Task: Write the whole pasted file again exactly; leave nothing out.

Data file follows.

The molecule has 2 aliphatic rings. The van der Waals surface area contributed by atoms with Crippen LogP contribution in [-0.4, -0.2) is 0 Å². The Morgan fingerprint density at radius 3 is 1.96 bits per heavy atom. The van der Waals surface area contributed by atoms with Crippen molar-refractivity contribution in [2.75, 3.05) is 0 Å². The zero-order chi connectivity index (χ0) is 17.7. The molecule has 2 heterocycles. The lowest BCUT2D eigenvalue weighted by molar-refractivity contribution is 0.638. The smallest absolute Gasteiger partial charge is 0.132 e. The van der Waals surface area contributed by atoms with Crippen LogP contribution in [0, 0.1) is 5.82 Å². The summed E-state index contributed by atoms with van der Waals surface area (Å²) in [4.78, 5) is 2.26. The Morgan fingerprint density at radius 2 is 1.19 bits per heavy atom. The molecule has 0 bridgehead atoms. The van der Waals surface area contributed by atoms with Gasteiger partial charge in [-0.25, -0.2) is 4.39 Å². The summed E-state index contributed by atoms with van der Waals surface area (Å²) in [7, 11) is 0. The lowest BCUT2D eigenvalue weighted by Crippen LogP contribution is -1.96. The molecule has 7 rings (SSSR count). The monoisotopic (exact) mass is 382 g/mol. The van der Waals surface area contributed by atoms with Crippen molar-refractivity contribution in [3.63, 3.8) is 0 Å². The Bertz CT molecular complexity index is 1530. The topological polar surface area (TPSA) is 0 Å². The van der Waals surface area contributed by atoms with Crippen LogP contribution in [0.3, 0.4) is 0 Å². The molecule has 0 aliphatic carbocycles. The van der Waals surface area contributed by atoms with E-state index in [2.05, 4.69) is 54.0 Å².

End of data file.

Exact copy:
The molecule has 2 aliphatic rings. The van der Waals surface area contributed by atoms with Crippen LogP contribution in [-0.4, -0.2) is 0 Å². The Morgan fingerprint density at radius 3 is 1.96 bits per heavy atom. The van der Waals surface area contributed by atoms with Crippen molar-refractivity contribution in [2.75, 3.05) is 0 Å². The zero-order chi connectivity index (χ0) is 17.7. The molecule has 2 heterocycles. The lowest BCUT2D eigenvalue weighted by molar-refractivity contribution is 0.638. The smallest absolute Gasteiger partial charge is 0.132 e. The van der Waals surface area contributed by atoms with Crippen LogP contribution in [0, 0.1) is 5.82 Å². The summed E-state index contributed by atoms with van der Waals surface area (Å²) in [4.78, 5) is 2.26. The Morgan fingerprint density at radius 2 is 1.19 bits per heavy atom. The molecule has 0 bridgehead atoms. The van der Waals surface area contributed by atoms with Gasteiger partial charge in [-0.25, -0.2) is 4.39 Å². The summed E-state index contributed by atoms with van der Waals surface area (Å²) in [7, 11) is 0. The lowest BCUT2D eigenvalue weighted by Crippen LogP contribution is -1.96. The molecule has 7 rings (SSSR count). The monoisotopic (exact) mass is 382 g/mol. The van der Waals surface area contributed by atoms with Crippen molar-refractivity contribution in [3.63, 3.8) is 0 Å². The Bertz CT molecular complexity index is 1530. The topological polar surface area (TPSA) is 0 Å². The van der Waals surface area contributed by atoms with Crippen LogP contribution in [0.3, 0.4) is 0 Å². The molecule has 0 aliphatic carbocycles. The van der Waals surface area contributed by atoms with E-state index in [2.05, 4.69) is 54.0 Å².